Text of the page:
A Taiwanese whisky scored higher than a trio of top Scottish blends in a connoisseurs' blind taste test conducted to mark Scotland's annual Burn's Night festivities, the Times reported Monday.
The Taiwan-distilled Kavalan brand, described as a "Far Eastern incomer", came top in a test against three Scottish and one English whisky in a historic hostelry in Leith, north of Edinburgh, said the paper.
"Oh. My. God," author and whisky connoisseur Charles MacLean told the paper when the unexpected result was confirmed.
The newspaper organised the test itself, in what it called a "piece of mischief-making" inspired by the launch of an English whisky, "St. George's" last November.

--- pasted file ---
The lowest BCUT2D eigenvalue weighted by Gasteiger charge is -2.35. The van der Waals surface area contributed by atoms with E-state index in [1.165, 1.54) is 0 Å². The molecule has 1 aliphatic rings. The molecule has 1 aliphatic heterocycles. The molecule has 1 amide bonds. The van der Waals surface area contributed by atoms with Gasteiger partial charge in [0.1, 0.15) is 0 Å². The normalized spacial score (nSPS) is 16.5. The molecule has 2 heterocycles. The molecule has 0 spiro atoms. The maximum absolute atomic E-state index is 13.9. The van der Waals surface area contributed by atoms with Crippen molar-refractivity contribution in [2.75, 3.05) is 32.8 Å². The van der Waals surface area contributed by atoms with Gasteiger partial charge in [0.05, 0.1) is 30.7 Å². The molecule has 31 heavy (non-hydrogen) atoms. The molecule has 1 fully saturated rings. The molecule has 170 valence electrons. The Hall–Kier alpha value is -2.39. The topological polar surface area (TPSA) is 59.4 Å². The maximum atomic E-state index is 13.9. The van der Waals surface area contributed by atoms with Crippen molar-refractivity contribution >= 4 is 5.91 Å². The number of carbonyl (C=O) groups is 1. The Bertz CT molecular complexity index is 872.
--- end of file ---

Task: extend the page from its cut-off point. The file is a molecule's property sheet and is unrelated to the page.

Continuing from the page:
Its hope was to catch the experts out with the tipple from Scotland's traditional "Sassenach" English rivals -- but to their surprise it was the Asian whisky which came up trumps.
"It's tropical fruits. Tropical fruit jam," said MacLean, chairman of the panel, after Kavalan -- which is not marketed in Britain -- came out top with 27.5 points out of a possible 40 maximum.
Langs, a three-year-old Scottish premium blend, scored 22 points, followed by King Robert -- also from north of the border -- on 20 and the English three-year-old malt on 15.5.
Last came quadruple-distilled Scottish blend Bruichladdich X4+3, on only 4.5 points, described by MacLean as "not cooking oil. Not diesel oil. Sewing machine oil."
In a commentary the Times noted: "Asians are not only some of the world's most sophisticated consumers of Scotch, but have begun distilling malts that compete with the best Scottish distilleries."
Burns Night, named after 18th century poet Robert "Rabbie" Burns, competes with St. Andrew's Day as a focus for traditionally whisky-fuelled celebrations in Scotland and by Scots around the world.